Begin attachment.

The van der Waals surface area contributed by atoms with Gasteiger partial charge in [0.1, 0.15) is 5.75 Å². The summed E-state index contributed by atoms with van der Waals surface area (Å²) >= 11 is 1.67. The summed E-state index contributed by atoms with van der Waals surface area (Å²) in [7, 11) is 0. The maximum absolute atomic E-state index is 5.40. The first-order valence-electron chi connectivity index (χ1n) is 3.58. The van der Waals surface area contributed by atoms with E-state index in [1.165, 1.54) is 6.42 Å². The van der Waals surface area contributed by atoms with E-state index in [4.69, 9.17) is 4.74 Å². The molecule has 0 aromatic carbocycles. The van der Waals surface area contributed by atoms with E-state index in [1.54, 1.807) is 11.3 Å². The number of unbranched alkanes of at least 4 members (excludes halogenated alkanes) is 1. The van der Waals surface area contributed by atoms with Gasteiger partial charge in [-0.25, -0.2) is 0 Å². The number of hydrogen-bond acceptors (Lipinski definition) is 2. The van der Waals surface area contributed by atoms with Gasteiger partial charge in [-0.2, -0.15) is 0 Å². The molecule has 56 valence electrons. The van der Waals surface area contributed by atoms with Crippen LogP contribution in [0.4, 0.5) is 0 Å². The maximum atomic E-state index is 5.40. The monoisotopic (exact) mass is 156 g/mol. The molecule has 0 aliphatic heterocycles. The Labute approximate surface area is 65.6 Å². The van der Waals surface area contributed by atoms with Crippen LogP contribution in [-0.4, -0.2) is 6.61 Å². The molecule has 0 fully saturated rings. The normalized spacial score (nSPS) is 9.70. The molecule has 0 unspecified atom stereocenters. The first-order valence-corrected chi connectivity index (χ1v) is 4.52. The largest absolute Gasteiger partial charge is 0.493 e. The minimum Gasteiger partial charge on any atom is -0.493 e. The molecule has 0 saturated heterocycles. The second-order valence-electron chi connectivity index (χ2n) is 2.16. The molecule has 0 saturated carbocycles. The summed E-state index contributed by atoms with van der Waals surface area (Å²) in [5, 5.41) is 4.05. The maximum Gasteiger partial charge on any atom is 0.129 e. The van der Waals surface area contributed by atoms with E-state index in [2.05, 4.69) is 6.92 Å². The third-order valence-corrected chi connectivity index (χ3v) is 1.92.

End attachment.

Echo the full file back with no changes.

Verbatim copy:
The van der Waals surface area contributed by atoms with Gasteiger partial charge in [0.1, 0.15) is 5.75 Å². The summed E-state index contributed by atoms with van der Waals surface area (Å²) >= 11 is 1.67. The summed E-state index contributed by atoms with van der Waals surface area (Å²) in [7, 11) is 0. The maximum absolute atomic E-state index is 5.40. The first-order valence-electron chi connectivity index (χ1n) is 3.58. The van der Waals surface area contributed by atoms with E-state index in [1.165, 1.54) is 6.42 Å². The van der Waals surface area contributed by atoms with E-state index in [4.69, 9.17) is 4.74 Å². The molecule has 0 aromatic carbocycles. The van der Waals surface area contributed by atoms with E-state index in [1.54, 1.807) is 11.3 Å². The number of unbranched alkanes of at least 4 members (excludes halogenated alkanes) is 1. The van der Waals surface area contributed by atoms with Gasteiger partial charge in [-0.25, -0.2) is 0 Å². The number of hydrogen-bond acceptors (Lipinski definition) is 2. The van der Waals surface area contributed by atoms with Gasteiger partial charge in [-0.2, -0.15) is 0 Å². The molecule has 56 valence electrons. The van der Waals surface area contributed by atoms with Crippen LogP contribution in [0.4, 0.5) is 0 Å². The maximum atomic E-state index is 5.40. The monoisotopic (exact) mass is 156 g/mol. The molecule has 0 aliphatic heterocycles. The Labute approximate surface area is 65.6 Å². The van der Waals surface area contributed by atoms with Crippen LogP contribution in [-0.4, -0.2) is 6.61 Å². The molecule has 0 fully saturated rings. The normalized spacial score (nSPS) is 9.70. The molecule has 0 unspecified atom stereocenters. The first-order valence-corrected chi connectivity index (χ1v) is 4.52. The largest absolute Gasteiger partial charge is 0.493 e. The minimum Gasteiger partial charge on any atom is -0.493 e. The molecule has 0 saturated heterocycles. The second-order valence-electron chi connectivity index (χ2n) is 2.16. The molecule has 0 saturated carbocycles. The summed E-state index contributed by atoms with van der Waals surface area (Å²) in [5, 5.41) is 4.05. The maximum Gasteiger partial charge on any atom is 0.129 e. The van der Waals surface area contributed by atoms with E-state index in [2.05, 4.69) is 6.92 Å². The third-order valence-corrected chi connectivity index (χ3v) is 1.92.